Australian politicians slam TPP for ‘excessive secrecy’
The report, entitled the “Blind Agreement,” was a joint party report from the Labor, Liberal and Green parties. They were scathing of the lengths of secrecy that those supporting deals like the Trans-Pacific Partnership (TPP) are prepared to go to, in order to get the bill passed.
“It is no longer satisfactory for parliamentarians and other stakeholders to be kept in the dark during negotiations when Australia's trading partners, including their industry stakeholders, have access under long-established and sensible arrangements,” said Labor Party Senator Alex Gallacher, who chaired the committee.
The report mentioned that confidence in negotiating free trade agreements is “at its lowest ebb in Australia,” due to the “excessive secrecy around TPP negotiations,” while those who had concerns were often frowned upon and were effectively “blindfolded” due to a lack of information.
“Parliament should play a constructive role during negotiations and not merely rubber-stamp agreements that have been negotiated behind closed doors,” Gallacher said.
Scott Ludlam, a Senator for the Green Party, who was also part of the committee that drew up the report, talked about a chapter on intellectual property rights, which only became available through WikiLeaks. He mentions that this chapter alone has the power to “attack internet freedoms and criminalize downloading.”
"We know from other leaks the TPP covers everything from giving America the right to put Australian Internet users under surveillance, to giving multinational companies the rights to sue governments for the laws they make," Ludlam said.
Writing on his website, Ludlam cited the provisions that outline the Investor State Dispute Settlement (ISDS), which is part of TPP and would allow a corporation to sue a foreign national government over legislation that has been democratically introduced. These for example would include labor, environmental or health protections, such as a ban on cigarette labeling.
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"The tobacco company Philip Morris is currently using ISDS clauses in an obscure Hong Kong-Australia investment agreement to sue the Australian government for millions of dollars in 'damages' cause by our plain packaging legislation," Ludlam said. "Our government has spent who knows how many millions of tax dollars fighting the company in an international court for the last four years."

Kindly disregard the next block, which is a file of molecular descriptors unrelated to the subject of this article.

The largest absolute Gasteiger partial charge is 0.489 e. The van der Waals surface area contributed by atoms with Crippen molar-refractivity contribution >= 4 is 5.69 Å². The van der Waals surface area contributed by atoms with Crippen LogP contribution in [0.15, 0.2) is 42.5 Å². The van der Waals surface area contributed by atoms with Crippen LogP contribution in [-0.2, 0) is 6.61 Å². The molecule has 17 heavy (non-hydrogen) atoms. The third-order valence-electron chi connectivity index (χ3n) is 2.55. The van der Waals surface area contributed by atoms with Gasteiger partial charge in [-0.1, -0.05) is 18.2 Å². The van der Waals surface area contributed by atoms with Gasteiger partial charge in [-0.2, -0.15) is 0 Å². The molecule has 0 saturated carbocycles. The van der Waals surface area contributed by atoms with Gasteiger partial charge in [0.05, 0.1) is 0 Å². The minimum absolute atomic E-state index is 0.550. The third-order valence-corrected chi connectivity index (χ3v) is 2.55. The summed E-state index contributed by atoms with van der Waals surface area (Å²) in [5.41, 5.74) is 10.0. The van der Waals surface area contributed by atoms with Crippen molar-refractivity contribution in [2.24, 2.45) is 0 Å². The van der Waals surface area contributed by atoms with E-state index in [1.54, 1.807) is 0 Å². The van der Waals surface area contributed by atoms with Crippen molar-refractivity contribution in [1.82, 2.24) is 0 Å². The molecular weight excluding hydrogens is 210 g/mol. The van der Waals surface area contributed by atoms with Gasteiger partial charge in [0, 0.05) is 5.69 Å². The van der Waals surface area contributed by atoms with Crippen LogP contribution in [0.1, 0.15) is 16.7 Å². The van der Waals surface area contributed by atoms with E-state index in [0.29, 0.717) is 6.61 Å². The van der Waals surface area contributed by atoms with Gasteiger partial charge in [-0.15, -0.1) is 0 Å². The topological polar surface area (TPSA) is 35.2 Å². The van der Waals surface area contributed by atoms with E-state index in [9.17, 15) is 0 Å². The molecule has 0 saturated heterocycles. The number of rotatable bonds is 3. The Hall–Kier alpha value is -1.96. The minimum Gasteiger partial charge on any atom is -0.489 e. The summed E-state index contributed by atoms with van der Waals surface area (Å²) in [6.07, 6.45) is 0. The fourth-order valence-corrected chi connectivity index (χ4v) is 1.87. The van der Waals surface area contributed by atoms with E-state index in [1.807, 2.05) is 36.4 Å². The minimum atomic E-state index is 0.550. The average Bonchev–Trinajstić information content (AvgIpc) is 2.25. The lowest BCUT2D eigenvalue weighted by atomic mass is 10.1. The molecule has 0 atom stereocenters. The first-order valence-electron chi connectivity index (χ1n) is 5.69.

The TPP, a key part of President Barack Obama's pivot to Asia, aims to counter China's rising economic and diplomatic power by developing a partnership in the Asia-Pacific region.
Along with the United States, 11 other countries have taken part in TPP negotiations: Australia, Brunei, Canada, Chile, Japan, Malaysia, Mexico, New Zealand, Peru, Singapore and Vietnam. The deal would exclude China and serve to counter its influence in the region.
While supporters of the TPP say it will open up new markets for American products, opponents have raised concerns over a number of issues, including currency manipulation, environmental protections, internet privacy, and transparency. Additionally, they say it will harm American workers, while any benefits it may produce will go to large corporations.
The deal has also been criticized for lack of transparency, as the contents of the TPP has been kept in strict secrecy. Rumors that corporate lobbyists have been drafting the substance of the deal have been given a boost by recent leaked revelations that corporations would be allowed to sue governments in private courts over profits lost due to regulation.
WikiLeaks has already distributed some of the chapters regarding the free trade agreement, however and has even set up a crowd funding page to try and raise money as a reward for anyone who was willing to release the rest of the documents.
However, one former Obama campaign adviser who had clearance to access TPP drafts, wrote that disclosing anything from the documents would be a criminal offense.
“The government has created a perfect Catch 22: The law prohibits us from talking about the specifics of what we’ve seen, allowing the president to criticize us for not being specific,” Michael Wessel wrote in Politico.
“Instead of simply admitting that he disagrees with me— and with many other cleared advisors— about the merits of the TPP, the president instead pretends that our specific, pointed criticisms don’t exist.”